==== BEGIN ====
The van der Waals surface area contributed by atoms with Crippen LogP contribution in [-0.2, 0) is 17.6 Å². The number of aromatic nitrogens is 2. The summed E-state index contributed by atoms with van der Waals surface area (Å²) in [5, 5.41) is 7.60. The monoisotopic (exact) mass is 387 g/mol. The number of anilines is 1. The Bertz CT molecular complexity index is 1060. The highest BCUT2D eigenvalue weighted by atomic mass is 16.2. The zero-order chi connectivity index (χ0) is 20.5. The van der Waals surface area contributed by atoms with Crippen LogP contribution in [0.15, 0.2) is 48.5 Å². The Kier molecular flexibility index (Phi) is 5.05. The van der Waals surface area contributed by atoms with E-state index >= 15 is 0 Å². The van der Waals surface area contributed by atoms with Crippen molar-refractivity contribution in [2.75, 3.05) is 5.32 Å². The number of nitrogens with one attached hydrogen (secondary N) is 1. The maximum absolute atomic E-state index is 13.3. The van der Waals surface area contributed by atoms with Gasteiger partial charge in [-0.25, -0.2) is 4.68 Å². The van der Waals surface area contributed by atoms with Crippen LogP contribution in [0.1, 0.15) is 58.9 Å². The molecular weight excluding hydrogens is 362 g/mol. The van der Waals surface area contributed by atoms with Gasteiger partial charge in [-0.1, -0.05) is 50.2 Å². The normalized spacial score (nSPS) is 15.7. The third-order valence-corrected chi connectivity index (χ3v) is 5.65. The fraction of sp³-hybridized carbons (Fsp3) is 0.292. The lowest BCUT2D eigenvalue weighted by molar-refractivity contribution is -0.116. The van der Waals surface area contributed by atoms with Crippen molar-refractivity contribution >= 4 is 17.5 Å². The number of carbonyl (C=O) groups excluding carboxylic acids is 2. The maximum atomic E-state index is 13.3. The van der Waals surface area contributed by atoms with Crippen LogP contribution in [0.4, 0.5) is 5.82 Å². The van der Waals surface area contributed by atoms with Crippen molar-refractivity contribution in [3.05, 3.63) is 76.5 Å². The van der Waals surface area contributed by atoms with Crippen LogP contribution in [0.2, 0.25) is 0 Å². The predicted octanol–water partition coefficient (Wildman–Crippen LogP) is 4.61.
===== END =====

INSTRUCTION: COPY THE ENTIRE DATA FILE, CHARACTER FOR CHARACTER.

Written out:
The van der Waals surface area contributed by atoms with Crippen LogP contribution in [-0.2, 0) is 17.6 Å². The number of aromatic nitrogens is 2. The summed E-state index contributed by atoms with van der Waals surface area (Å²) in [5, 5.41) is 7.60. The monoisotopic (exact) mass is 387 g/mol. The number of anilines is 1. The Bertz CT molecular complexity index is 1060. The highest BCUT2D eigenvalue weighted by atomic mass is 16.2. The zero-order chi connectivity index (χ0) is 20.5. The van der Waals surface area contributed by atoms with Crippen LogP contribution in [0.15, 0.2) is 48.5 Å². The Kier molecular flexibility index (Phi) is 5.05. The van der Waals surface area contributed by atoms with E-state index >= 15 is 0 Å². The van der Waals surface area contributed by atoms with Crippen molar-refractivity contribution in [2.75, 3.05) is 5.32 Å². The number of nitrogens with one attached hydrogen (secondary N) is 1. The maximum absolute atomic E-state index is 13.3. The van der Waals surface area contributed by atoms with Gasteiger partial charge in [-0.25, -0.2) is 4.68 Å². The van der Waals surface area contributed by atoms with Crippen LogP contribution in [0.1, 0.15) is 58.9 Å². The molecular weight excluding hydrogens is 362 g/mol. The van der Waals surface area contributed by atoms with Gasteiger partial charge in [-0.1, -0.05) is 50.2 Å². The normalized spacial score (nSPS) is 15.7. The third-order valence-corrected chi connectivity index (χ3v) is 5.65. The fraction of sp³-hybridized carbons (Fsp3) is 0.292. The lowest BCUT2D eigenvalue weighted by molar-refractivity contribution is -0.116. The van der Waals surface area contributed by atoms with Crippen molar-refractivity contribution >= 4 is 17.5 Å². The number of carbonyl (C=O) groups excluding carboxylic acids is 2. The maximum atomic E-state index is 13.3. The van der Waals surface area contributed by atoms with Crippen LogP contribution in [0.4, 0.5) is 5.82 Å². The van der Waals surface area contributed by atoms with Crippen molar-refractivity contribution in [3.05, 3.63) is 76.5 Å². The van der Waals surface area contributed by atoms with Crippen LogP contribution in [0.2, 0.25) is 0 Å². The predicted octanol–water partition coefficient (Wildman–Crippen LogP) is 4.61.